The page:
The new coronavirus crisis has launched a very large, unplanned experiment with online learning in the United States. And it has created problems for schoolchildren with limited internet or no internet service.
School officials and governments in many areas are trying to give millions of U.S. students without home internet a chance at keeping up with their studies.
Buses with internet service
Many students in rural South Carolina have been having trouble getting online since schools in the U.S. state closed. But recently, six buses equipped with WiFi internet came to help. The state has sent hundreds of buses to rural areas since schools closed because of the coronavirus crisis.
The buses broadcast high-speed internet in an area the size of a small parking lot. Parents can drive up in their cars and their children can use the internet inside the vehicles. One of the buses is outside of the apartment building of Lacheyle Moore. She had been limiting her mobile phone usage so that her daughter could use the data on her mobile plan to do schoolwork. Mobile serviced providers charge extra money if people use more data than their plan permits.
“I have to put extra data on my phone to make sure her work gets done,” said Moore. Moore works as a cashier. She said she changed her work hours to help teach her two children.
No high-speed internet
It is estimated that three million students do not have internet service at home because of the high cost and gaps in availability. Some studies suggest that these students are more likely to be students of color, from low-income families or have parents with lower education levels.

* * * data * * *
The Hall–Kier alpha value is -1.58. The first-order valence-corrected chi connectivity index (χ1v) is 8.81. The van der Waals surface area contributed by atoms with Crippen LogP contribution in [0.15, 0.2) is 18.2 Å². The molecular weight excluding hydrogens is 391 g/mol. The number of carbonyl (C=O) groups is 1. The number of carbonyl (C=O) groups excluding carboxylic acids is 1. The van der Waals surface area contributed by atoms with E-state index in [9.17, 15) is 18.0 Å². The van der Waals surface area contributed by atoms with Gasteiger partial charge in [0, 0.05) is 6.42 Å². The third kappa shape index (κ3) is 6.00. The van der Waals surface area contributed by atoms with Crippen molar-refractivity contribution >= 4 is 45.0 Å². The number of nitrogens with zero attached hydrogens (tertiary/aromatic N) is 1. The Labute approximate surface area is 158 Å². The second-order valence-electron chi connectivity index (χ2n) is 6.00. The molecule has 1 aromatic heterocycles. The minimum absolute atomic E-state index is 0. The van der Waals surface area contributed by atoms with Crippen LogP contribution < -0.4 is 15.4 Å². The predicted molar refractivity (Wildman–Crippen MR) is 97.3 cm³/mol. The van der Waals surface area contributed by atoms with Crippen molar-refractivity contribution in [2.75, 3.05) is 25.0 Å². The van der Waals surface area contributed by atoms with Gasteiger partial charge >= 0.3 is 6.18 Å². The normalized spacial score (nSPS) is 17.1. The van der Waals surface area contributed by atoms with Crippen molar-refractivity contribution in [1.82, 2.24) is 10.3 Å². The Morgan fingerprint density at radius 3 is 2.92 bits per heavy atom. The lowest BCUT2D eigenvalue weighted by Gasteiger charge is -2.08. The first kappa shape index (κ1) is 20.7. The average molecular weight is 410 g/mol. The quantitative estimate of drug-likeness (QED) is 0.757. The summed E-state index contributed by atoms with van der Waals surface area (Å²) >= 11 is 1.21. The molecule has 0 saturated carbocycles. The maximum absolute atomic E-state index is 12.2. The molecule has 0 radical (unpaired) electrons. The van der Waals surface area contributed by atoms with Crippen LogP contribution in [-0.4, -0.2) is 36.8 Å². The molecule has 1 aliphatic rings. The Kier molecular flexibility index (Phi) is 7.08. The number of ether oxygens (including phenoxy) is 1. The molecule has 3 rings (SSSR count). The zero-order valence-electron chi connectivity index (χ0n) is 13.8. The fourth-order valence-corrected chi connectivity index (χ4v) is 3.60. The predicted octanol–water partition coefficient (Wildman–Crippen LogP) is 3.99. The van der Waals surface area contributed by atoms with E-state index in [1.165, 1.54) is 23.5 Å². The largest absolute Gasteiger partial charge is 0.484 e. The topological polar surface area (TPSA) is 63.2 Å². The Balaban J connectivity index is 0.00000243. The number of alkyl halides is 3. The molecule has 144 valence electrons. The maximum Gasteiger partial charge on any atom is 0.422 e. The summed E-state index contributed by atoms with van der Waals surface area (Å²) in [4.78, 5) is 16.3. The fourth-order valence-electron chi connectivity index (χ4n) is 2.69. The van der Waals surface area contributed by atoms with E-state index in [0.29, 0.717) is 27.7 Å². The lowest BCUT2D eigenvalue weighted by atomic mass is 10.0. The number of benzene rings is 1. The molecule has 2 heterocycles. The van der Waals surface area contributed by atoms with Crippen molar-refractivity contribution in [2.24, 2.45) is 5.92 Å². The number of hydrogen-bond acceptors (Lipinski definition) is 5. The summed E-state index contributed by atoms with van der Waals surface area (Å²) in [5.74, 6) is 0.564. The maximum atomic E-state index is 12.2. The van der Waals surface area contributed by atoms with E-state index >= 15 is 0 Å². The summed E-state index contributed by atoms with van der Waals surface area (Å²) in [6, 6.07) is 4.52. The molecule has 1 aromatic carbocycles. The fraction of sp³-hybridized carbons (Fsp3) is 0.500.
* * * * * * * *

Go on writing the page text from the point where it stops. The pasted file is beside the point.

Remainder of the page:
The nation’s largest school districts are spending millions of dollars to provide devices and internet connections for students. These include the cities of Los Angeles and New York.
Smaller districts are finding ways to improve wireless internet in school parking lots and provide hot spots for internet service. Others are using paper schoolwork and books.
Maura McInerney is the legal director of the Education Law Center, which supports policies to help low-income students.
She said the school closings are causing these children to fall behind further. Lower-income school districts are forced to find other ways to meet the educational needs of their students.
In Fairfield County, South Carolina, 51 percent of families have no high-speed internet. Those numbers come from an Associated Press study of census information. It is estimated that 18 percent of all U.S. students do not have high-speed internet.
“Lots of mothers and fathers are really not equipped to be home school parents,” said J.R. Green, the top school official in his district.
In South Carolina, school districts requested hundreds of buses in a program targeting low-income and rural areas, state education spokesperson Ryan Brown said. The state was ready to provide more buses, but Brown said that internet service providers’ offers of low-cost and even free service plans lessened the demand.